A plan to nearly double fuel taxes in New Hampshire to pay for road and bridge work got a boost in recent days. One project that would benefit is widening work on Interstate 93.
House lawmakers voted 207-163 to advance a bill for further committee consideration that would increase the state’s fuel tax rate by 15 cents over four years for motorists and six years for truck drivers.
The state’s 18-cent-per-gallon tax has not increased since 1991.
Advocates say that something needs to be done to address a funding shortfall that state transportation officials put at $1.3 billion during the next decade.
“Our roads and bridges are in a state of steep decline,” Rep. Andy White, D-Lebanon, said in a news release. “The problem needs money to fix, and that money should come from the users of roads and bridges.”
The 10-year, $980 million bill would protect the funds raised during the next decade from being used for anything other than state and local roads and bridges.
HB617 is scheduled to be considered on Thursday, March 14, in the House Ways and Means Committee. If approved, it would head back to the House floor for a final chamber vote. It would then head to the Senate.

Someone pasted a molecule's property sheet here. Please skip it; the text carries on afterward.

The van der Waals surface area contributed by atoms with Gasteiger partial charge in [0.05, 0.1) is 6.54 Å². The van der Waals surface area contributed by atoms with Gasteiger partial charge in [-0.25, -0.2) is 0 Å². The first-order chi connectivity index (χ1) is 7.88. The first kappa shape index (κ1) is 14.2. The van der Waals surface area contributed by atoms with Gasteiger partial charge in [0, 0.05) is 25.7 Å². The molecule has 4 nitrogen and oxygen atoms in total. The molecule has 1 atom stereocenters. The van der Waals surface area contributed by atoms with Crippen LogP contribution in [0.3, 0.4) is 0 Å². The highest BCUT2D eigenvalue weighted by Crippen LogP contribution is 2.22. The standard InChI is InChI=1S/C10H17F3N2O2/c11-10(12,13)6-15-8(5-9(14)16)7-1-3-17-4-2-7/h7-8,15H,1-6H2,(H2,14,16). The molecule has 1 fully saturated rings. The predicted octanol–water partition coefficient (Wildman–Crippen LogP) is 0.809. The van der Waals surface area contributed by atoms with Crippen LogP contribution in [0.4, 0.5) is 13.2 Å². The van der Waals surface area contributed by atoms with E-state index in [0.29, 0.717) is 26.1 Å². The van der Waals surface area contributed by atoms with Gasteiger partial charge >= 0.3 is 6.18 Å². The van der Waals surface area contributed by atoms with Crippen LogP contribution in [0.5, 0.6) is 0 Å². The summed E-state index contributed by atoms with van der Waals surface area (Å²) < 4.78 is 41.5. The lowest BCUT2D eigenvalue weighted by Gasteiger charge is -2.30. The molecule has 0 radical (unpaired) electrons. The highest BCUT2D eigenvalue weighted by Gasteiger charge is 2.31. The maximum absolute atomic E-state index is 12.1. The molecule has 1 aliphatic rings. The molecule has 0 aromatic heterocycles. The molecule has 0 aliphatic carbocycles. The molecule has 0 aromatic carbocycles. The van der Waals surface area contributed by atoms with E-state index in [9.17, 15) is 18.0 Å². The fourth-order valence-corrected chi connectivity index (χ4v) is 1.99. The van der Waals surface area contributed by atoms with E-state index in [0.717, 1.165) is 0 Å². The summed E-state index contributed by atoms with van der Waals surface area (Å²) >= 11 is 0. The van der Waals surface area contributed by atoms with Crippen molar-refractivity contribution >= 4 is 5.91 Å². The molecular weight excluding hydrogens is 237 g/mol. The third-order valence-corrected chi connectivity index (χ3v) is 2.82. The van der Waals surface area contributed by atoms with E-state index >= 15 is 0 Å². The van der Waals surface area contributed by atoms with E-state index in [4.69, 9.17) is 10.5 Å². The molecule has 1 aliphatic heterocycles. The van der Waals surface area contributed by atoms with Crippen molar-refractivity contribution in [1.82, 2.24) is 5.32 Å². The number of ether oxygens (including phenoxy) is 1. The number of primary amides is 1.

An alternative to the fuel tax increase is also on the move at the statehouse. SB152 would tap proceeds from legalizing video slot machines and table games to help pay for transportation projects.
Gov. Maggie Hassan recently testified in front of the Senate Ways and Means Committee supporting the bill requiring a casino operator to pay $80 million for a 10-year license. The Democratic governor included casino revenue in her proposed budget.
The panel voted 4-1 to advance the casino bill to the Senate floor. If approved there, it would move to the House.
The fuel tax increase is far from a sure bet to win legislative approval. State Republicans have voiced concern about increasing taxes in a tough economy.
House Republican Leader Gene Chandler of Bartlett said that while he understands that roads and bridges need attention he wants to avoid dipping into consumers’ pockets to fill funding needs.
“Our economy is still fragile and taking hundreds of millions of dollars out of the pockets of New Hampshire consumers is not the solution to the problem,” Chandler stated.
To view other legislative activities of interest for New Hampshire, click here.
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